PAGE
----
REDWOOD CITY, Calif. — The creator of Super Mario Bros. and The Legend of Zelda will step down from his current position at Nintendo but remain with the company to work on smaller, more personal projects, Wired.com has learned.
In an exclusive interview with Wired.com on Wednesday, the 59-year-old head of Nintendo’s game design department said that he will move away from supervising the development of massive games like this year’s Legend of Zelda: Skyward Sword and Super Mario 3D Land, passing the torch to the younger designers in the company and working on projects that won’t take as long to complete.
“Inside our office, I’ve been recently declaring, ‘I’m going to retire, I’m going to retire,’” Miyamoto said through his interpreter. “I’m not saying that I’m going to retire from game development altogether. What I mean by retiring is, retiring from my current position.”
“What I really want to do is be in the forefront of game development once again myself,” Miyamoto said. “Probably working on a smaller project with even younger developers. Or I might be interested in making something that I can make myself, by myself. Something really small.”
Miyamoto said that he’s hoping to start work on a project in 2012, and hopefully show the game off publicly within the year.
“In other words, I’m not intending to start from things that require a five-year development time,” he said.
Miyamoto, whose creations propelled Nintendo to worldwide prominence beginning with 1981?s arcade game Donkey Kong and who is generally recognized as the world’s most influential and creative game designer, said he felt comfortable stepping away from supervising the Mario and Zelda games because his staff has done such a good job with this year’s critically acclaimed entries in both series.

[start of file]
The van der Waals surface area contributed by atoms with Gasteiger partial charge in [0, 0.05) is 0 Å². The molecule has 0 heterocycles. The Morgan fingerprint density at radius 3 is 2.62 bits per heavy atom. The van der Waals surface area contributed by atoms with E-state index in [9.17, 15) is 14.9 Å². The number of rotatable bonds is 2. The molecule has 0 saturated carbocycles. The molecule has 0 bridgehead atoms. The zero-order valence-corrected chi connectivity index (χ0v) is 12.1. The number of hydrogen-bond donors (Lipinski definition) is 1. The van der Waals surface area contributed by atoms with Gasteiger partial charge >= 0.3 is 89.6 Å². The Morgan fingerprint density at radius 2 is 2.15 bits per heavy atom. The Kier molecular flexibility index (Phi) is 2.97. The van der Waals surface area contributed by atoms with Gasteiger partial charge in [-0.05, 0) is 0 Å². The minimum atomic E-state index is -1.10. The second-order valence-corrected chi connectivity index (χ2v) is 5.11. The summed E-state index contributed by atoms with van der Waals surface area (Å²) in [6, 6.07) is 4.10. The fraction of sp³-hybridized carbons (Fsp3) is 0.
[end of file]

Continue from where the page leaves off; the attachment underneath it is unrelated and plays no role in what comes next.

“I’m saying this because I have a solid reaction from the existing teams,” he said. “I was able to nurture the developers inside Nintendo who were able to create something like this or something like that,” he said, gesturing to banners in the interview room in Nintendo’s office that showed the logos of Skyward Sword and Mario 3D Land.
The reason Miyamoto keeps telling the younger developers that he’s going to retire is to send the message that he won’t always be around for them to work with.
“The reason why I’m stressing that is that unless I say that I’m retiring, I cannot nurture the young developers,” he said. “After all, if I’m there in my position as it is, then there’s always kind of a relationship. And the young guys are always kind of in a situation where they have to listen to my ideas. But I need some people who are growing up much more than today.”
As for himself, Miyamoto seemed eager to get to work on his new ideas with a smaller, younger staff.
“Anyway, I’m interested in doing a variety of many other things,” he said with his usual cryptic smile.
Wired.com’s full interview with Miyamoto, including his thoughts on Skyward Sword, making Mario Kart 7 with a Western development team, 3-D gaming, cell phones and more on the future of games, will be published next week.